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Information for Oviedo visit, on interesting churches and architecture nearby

Albertagirl

Veteran Member
Time of past OR future Camino
Frances; Aragones; VdlP; Madrid-Invierno; Levante
I shall be walking the Salvador later in the fall and have vague memories that there are interesting churches and other ancient architecture near Oviedo. If anyone could refer me to threads which discuss this I would be grateful, as I have had no success myself in finding anything, I shall have some extra days to spend in and near Oviedo.
 
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Albertagirl,
For Orvieto churches etc. check out this map which I made using info from VNwalking and others in 2020. Nine sites are listed for the Camino Primitivo. After the map loads hit the white box marked LEGEND to see all possibilities. Hit any red marker for details.


Happy planning and Carpe diem !
 
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You probably already know about the cathedral and the Cámara Santa.

Here is the official website to the Naranco sites, which are IMHO, the most spectacular of what Oviedo has to offer. It’s several kilometers up from behind the train station, and there are buses if you don’t want to walk. The two buildings are about a 2 minute walk apart, and there is only one attendant. So while one is open, the other is closed. Getting there right at 9:30 (such a late hour for pilgrims anyway!) means you can see them both before buses start arriving.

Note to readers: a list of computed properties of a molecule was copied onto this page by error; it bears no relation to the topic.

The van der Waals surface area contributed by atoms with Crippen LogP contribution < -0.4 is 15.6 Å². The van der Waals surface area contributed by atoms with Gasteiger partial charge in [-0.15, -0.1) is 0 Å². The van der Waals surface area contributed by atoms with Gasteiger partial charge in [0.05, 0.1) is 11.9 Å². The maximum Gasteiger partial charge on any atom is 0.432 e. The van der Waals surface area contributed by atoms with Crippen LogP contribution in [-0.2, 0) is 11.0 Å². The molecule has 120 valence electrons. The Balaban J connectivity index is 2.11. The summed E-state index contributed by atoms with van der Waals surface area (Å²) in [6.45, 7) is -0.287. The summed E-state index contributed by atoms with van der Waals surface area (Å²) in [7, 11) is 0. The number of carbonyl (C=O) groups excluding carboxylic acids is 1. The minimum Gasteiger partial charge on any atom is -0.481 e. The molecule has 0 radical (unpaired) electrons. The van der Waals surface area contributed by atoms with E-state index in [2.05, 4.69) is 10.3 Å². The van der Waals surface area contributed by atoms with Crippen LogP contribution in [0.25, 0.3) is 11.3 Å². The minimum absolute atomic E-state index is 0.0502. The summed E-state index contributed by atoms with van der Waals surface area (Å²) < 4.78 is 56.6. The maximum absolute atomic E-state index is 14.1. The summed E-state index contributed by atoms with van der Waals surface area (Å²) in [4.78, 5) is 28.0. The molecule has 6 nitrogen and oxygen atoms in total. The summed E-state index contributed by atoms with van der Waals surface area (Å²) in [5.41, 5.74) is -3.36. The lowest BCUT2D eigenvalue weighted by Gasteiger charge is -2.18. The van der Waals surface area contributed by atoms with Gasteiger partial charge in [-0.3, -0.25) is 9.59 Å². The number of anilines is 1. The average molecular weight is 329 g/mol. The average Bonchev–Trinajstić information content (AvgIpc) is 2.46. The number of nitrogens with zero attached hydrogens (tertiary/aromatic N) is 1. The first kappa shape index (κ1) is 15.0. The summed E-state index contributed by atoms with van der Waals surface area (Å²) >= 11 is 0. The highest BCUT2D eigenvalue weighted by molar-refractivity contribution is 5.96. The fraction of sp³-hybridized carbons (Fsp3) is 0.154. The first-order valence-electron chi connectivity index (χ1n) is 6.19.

San Julian de los Prados is outside of the historic core but well within the city of Oviedo (as its name suggests, it used to be out in the fields, but is now pretty well bounded by roads and buildings. You have to take a guided tour.

Since you will have several days, you’ll have plenty of time just enjoying the casco histórico, the modernist area, even the Calle Gascona where thousands of gallons of sidra are consumed every day. The parks, particularly the Parque de Invierno and San Francisco are lovely. The Parque de Invierno is a bit outside of the center, adjacent to the university, and with just amazing views back to the Picos. San Francisco is the in-town park where peacocks strut and lots of families and children enjoy. Oviedo has one of the richest traditions of public statues — Botero’s mama, a statue of Woody Allen, the locally known “el culo” are all over the center.

I think Oviedo ranks right up there with Zamora, Salamanca, Mérida, Cáceres, and all the other monumental cities the camino passes through. If you like to mix your walking with visiting, this is a great city for a few days of “touring.”
 
San Julian de los Prados is outside of the historic core but well within the city of Oviedo (as its name suggests, it used to be out in the fields, but is now pretty well bounded by roads and buildings. You have to take a guided tour.
You do but in my experience it's not really a guided tour, just a visit at an appointed time. Darin and I were the only ones there during our afternoon visit in June and we were able to just wander around by ourselves while the guide/guardian looked on.

For @Albertagirl, there's also Santa Cristina de Lena, a short detour from the Salvador trail a bit past Campomanes (usually the 2nd last day of the Salvador).
 
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I have tagged this thread with "art/architecture". If you click on that tag at the top under the thread title, you'll get a lot of threads about art and architecture on all Caminos. Perhaps browse through those for nuggets of interest. There are some compiled lists.

If people start new threads that focus on a topic such as this, we can tag them for easier retrieval. When discussions of such topics are buried in a more general thread, we cannot tag so well.
 
I had to look her up on Wikipedia. If anyone wants to pay her a visit the article says: